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Neuronal pacemaker for breathing visualized in vitro


Breathing movements in mammals arise from a rhythmic pattern of neural activity, thought to originate in the pre-Bötzinger complex1 in the lower brainstem. The mechanisms generating the neural rhythm in this region are unknown2,3,4,5. The central question is whether the rhythm is generated by a network of bursting pacemaker neurons coupled by excitatory synapses that synchronize pacemaker activity. Here we visualized the activity of inspiratory pacemaker neurons at single-cell and population levels with calcium-sensitive dye. We developed methods to label these neurons retrogradely with the dye in neonatal rodent brainstem slices that retain the rhythmically active respiratory network. We simultaneously used infrared structural imaging to allow patch-clamp recording from the identified neurons. After we pharmacologically blocked glutamatergic synaptic transmission, a subpopulation of inspiratory neurons continued to burst rhythmically but asynchronously. The intrinsic bursting frequency of these pacemaker neurons depended on the baseline membrane potential, providing a cellular mechanism for respiratory frequency control. These results provide evidence that the neuronal kernel for rhythm generation consists of a network of synaptically-coupled pacemaker neurons.

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Figure 1: CaG injection site and localized Ca2+ activity in pre-Bötzinger complex.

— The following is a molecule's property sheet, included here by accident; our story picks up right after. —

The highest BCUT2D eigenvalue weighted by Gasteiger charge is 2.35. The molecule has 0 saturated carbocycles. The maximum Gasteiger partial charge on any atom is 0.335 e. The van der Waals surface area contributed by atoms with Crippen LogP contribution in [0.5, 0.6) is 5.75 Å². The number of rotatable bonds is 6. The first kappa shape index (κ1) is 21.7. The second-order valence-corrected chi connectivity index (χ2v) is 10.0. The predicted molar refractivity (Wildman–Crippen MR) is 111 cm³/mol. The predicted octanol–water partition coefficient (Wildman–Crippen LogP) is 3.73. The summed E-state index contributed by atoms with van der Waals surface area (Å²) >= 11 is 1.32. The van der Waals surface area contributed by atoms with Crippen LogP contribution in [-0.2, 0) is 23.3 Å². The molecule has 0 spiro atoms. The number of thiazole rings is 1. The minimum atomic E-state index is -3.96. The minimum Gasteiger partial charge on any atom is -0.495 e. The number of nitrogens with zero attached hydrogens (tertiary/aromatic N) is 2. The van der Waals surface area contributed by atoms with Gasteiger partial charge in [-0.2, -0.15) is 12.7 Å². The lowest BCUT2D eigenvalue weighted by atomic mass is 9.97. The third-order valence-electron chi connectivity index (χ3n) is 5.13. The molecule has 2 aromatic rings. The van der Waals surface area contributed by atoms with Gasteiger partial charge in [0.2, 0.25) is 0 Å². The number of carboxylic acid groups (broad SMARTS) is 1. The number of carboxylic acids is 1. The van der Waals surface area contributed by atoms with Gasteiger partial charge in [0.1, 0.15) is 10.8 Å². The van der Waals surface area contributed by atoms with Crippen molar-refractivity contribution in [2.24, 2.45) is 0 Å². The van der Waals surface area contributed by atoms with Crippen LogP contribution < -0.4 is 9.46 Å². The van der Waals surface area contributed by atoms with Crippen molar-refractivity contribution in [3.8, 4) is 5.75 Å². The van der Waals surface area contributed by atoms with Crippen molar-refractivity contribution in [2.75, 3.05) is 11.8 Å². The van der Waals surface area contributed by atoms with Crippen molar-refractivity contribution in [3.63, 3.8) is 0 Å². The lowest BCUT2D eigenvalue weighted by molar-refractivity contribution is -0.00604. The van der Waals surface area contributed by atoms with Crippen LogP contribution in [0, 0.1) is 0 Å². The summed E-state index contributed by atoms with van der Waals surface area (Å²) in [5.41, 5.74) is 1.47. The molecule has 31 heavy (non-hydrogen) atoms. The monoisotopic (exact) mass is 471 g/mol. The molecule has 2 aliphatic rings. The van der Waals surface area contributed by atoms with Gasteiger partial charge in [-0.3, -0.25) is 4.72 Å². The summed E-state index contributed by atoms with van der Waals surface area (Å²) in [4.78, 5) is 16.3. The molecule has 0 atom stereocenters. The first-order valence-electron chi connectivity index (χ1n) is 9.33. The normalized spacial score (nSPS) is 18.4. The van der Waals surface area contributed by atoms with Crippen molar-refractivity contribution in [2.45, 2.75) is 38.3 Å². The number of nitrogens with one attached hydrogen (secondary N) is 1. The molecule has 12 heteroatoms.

Figure 2: Functional and structural imaging of inspiratory neuron with intrinsic bursting properties.
Figure 3: Intrinsic Ca2+ activity of inspiratory neuron after blockade of non-NMDA glutamatergic synaptic transmission.
Figure 4: Ca2+ activity and voltage-dependent pacemaker properties of inspiratory neuron.
Figure 5: Desynchronization of Ca2+ activities of pacemaker neurons after blockade of glutamatergic synaptic transmission.


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We thank M. J. O'Donovan and K. R. Spring for advice on optical recording; W.S.Rasband for NIH Image programs; G. P. Compo for the CWT denoising algorithm; and R. E. Burke and A. Lev-Tov for critical comments on the manuscript.

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Correspondence to Naohiro Koshiya.

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Koshiya, N., Smith, J. Neuronal pacemaker for breathing visualized in vitro. Nature 400, 360–363 (1999).

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